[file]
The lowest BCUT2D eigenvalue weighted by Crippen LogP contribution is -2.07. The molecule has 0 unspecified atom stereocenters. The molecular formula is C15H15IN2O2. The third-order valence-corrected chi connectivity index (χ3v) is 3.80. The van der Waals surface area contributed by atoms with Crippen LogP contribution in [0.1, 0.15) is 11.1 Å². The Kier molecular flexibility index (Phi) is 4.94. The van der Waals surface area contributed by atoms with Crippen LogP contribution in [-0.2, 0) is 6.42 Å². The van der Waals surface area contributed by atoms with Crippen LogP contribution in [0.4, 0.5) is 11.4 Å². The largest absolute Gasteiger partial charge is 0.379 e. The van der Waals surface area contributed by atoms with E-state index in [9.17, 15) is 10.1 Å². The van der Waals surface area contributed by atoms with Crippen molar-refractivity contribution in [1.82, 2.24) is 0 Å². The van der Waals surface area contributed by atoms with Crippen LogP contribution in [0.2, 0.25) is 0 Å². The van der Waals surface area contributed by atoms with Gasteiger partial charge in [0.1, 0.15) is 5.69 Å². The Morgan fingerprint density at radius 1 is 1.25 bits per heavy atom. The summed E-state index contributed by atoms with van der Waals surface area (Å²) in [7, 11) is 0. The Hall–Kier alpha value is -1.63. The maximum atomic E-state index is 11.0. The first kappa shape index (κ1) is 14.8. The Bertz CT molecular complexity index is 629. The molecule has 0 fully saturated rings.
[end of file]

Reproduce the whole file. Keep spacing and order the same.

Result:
The lowest BCUT2D eigenvalue weighted by Crippen LogP contribution is -2.07. The molecule has 0 unspecified atom stereocenters. The molecular formula is C15H15IN2O2. The third-order valence-corrected chi connectivity index (χ3v) is 3.80. The van der Waals surface area contributed by atoms with Crippen LogP contribution in [0.1, 0.15) is 11.1 Å². The Kier molecular flexibility index (Phi) is 4.94. The van der Waals surface area contributed by atoms with Crippen LogP contribution in [-0.2, 0) is 6.42 Å². The van der Waals surface area contributed by atoms with Crippen LogP contribution in [0.4, 0.5) is 11.4 Å². The largest absolute Gasteiger partial charge is 0.379 e. The van der Waals surface area contributed by atoms with E-state index in [9.17, 15) is 10.1 Å². The van der Waals surface area contributed by atoms with Crippen molar-refractivity contribution in [1.82, 2.24) is 0 Å². The van der Waals surface area contributed by atoms with Crippen LogP contribution in [0.2, 0.25) is 0 Å². The van der Waals surface area contributed by atoms with Gasteiger partial charge in [0.1, 0.15) is 5.69 Å². The Morgan fingerprint density at radius 1 is 1.25 bits per heavy atom. The summed E-state index contributed by atoms with van der Waals surface area (Å²) in [7, 11) is 0. The Hall–Kier alpha value is -1.63. The maximum atomic E-state index is 11.0. The first kappa shape index (κ1) is 14.8. The Bertz CT molecular complexity index is 629. The molecule has 0 fully saturated rings.